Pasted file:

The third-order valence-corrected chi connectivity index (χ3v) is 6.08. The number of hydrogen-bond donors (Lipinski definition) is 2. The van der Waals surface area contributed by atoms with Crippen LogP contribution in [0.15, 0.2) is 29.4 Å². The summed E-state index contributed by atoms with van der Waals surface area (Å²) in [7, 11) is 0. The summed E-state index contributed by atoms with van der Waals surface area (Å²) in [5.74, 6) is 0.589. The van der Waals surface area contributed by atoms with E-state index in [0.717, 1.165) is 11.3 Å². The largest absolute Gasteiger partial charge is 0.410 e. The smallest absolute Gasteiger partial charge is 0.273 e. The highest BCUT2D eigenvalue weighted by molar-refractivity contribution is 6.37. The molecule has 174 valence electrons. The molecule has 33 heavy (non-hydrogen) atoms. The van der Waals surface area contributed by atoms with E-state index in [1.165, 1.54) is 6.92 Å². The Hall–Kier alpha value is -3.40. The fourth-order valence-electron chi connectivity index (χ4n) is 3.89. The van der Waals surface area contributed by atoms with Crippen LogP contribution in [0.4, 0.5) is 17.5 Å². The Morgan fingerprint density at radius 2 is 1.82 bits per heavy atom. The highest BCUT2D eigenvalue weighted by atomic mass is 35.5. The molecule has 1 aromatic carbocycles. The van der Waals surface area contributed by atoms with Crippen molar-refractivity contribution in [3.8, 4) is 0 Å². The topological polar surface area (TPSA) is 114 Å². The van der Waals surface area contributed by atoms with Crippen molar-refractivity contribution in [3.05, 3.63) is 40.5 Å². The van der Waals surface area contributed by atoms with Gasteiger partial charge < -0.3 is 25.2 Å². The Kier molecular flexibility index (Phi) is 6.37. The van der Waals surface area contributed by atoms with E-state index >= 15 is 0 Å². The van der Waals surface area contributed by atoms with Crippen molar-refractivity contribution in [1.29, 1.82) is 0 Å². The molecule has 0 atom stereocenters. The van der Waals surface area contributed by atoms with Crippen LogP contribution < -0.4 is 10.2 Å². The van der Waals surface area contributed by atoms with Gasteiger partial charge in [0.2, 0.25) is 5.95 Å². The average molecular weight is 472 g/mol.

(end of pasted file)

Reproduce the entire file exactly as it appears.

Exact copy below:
The third-order valence-corrected chi connectivity index (χ3v) is 6.08. The number of hydrogen-bond donors (Lipinski definition) is 2. The van der Waals surface area contributed by atoms with Crippen LogP contribution in [0.15, 0.2) is 29.4 Å². The summed E-state index contributed by atoms with van der Waals surface area (Å²) in [7, 11) is 0. The summed E-state index contributed by atoms with van der Waals surface area (Å²) in [5.74, 6) is 0.589. The van der Waals surface area contributed by atoms with E-state index in [0.717, 1.165) is 11.3 Å². The largest absolute Gasteiger partial charge is 0.410 e. The smallest absolute Gasteiger partial charge is 0.273 e. The highest BCUT2D eigenvalue weighted by molar-refractivity contribution is 6.37. The molecule has 174 valence electrons. The molecule has 33 heavy (non-hydrogen) atoms. The van der Waals surface area contributed by atoms with E-state index in [1.165, 1.54) is 6.92 Å². The Hall–Kier alpha value is -3.40. The fourth-order valence-electron chi connectivity index (χ4n) is 3.89. The van der Waals surface area contributed by atoms with Crippen LogP contribution in [0.4, 0.5) is 17.5 Å². The Morgan fingerprint density at radius 2 is 1.82 bits per heavy atom. The highest BCUT2D eigenvalue weighted by atomic mass is 35.5. The molecule has 1 aromatic carbocycles. The van der Waals surface area contributed by atoms with Crippen molar-refractivity contribution in [3.8, 4) is 0 Å². The topological polar surface area (TPSA) is 114 Å². The van der Waals surface area contributed by atoms with Crippen molar-refractivity contribution in [3.05, 3.63) is 40.5 Å². The van der Waals surface area contributed by atoms with Gasteiger partial charge < -0.3 is 25.2 Å². The Kier molecular flexibility index (Phi) is 6.37. The van der Waals surface area contributed by atoms with E-state index >= 15 is 0 Å². The van der Waals surface area contributed by atoms with Crippen molar-refractivity contribution in [1.29, 1.82) is 0 Å². The molecule has 0 atom stereocenters. The van der Waals surface area contributed by atoms with Crippen LogP contribution < -0.4 is 10.2 Å². The van der Waals surface area contributed by atoms with Gasteiger partial charge in [0.2, 0.25) is 5.95 Å². The average molecular weight is 472 g/mol.